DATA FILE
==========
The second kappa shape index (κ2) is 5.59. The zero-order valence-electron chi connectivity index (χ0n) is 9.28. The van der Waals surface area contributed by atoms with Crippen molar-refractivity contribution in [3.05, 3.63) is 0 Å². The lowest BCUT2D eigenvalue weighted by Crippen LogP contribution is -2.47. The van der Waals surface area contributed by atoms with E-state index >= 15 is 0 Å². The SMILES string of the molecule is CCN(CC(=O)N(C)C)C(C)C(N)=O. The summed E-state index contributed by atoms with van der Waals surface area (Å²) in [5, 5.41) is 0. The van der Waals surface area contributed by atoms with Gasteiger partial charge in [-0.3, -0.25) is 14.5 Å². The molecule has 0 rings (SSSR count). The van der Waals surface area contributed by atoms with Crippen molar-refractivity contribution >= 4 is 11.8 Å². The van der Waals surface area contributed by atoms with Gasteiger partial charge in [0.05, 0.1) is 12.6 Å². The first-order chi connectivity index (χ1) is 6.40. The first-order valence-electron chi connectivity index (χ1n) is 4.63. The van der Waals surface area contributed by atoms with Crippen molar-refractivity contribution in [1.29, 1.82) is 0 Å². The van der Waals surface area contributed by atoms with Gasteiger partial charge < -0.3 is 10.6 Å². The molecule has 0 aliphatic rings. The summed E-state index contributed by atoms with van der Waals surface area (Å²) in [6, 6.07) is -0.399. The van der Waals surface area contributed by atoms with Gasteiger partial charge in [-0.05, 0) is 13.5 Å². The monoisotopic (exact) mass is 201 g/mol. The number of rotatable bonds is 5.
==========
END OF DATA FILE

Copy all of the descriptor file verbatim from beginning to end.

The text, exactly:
The second kappa shape index (κ2) is 5.59. The zero-order valence-electron chi connectivity index (χ0n) is 9.28. The van der Waals surface area contributed by atoms with Crippen molar-refractivity contribution in [3.05, 3.63) is 0 Å². The lowest BCUT2D eigenvalue weighted by Crippen LogP contribution is -2.47. The van der Waals surface area contributed by atoms with E-state index >= 15 is 0 Å². The SMILES string of the molecule is CCN(CC(=O)N(C)C)C(C)C(N)=O. The summed E-state index contributed by atoms with van der Waals surface area (Å²) in [5, 5.41) is 0. The van der Waals surface area contributed by atoms with Gasteiger partial charge in [-0.3, -0.25) is 14.5 Å². The molecule has 0 rings (SSSR count). The van der Waals surface area contributed by atoms with Crippen molar-refractivity contribution >= 4 is 11.8 Å². The van der Waals surface area contributed by atoms with Gasteiger partial charge in [0.05, 0.1) is 12.6 Å². The first-order chi connectivity index (χ1) is 6.40. The first-order valence-electron chi connectivity index (χ1n) is 4.63. The van der Waals surface area contributed by atoms with Crippen molar-refractivity contribution in [1.29, 1.82) is 0 Å². The van der Waals surface area contributed by atoms with Gasteiger partial charge < -0.3 is 10.6 Å². The molecule has 0 aliphatic rings. The summed E-state index contributed by atoms with van der Waals surface area (Å²) in [6, 6.07) is -0.399. The van der Waals surface area contributed by atoms with Gasteiger partial charge in [-0.05, 0) is 13.5 Å². The monoisotopic (exact) mass is 201 g/mol. The number of rotatable bonds is 5.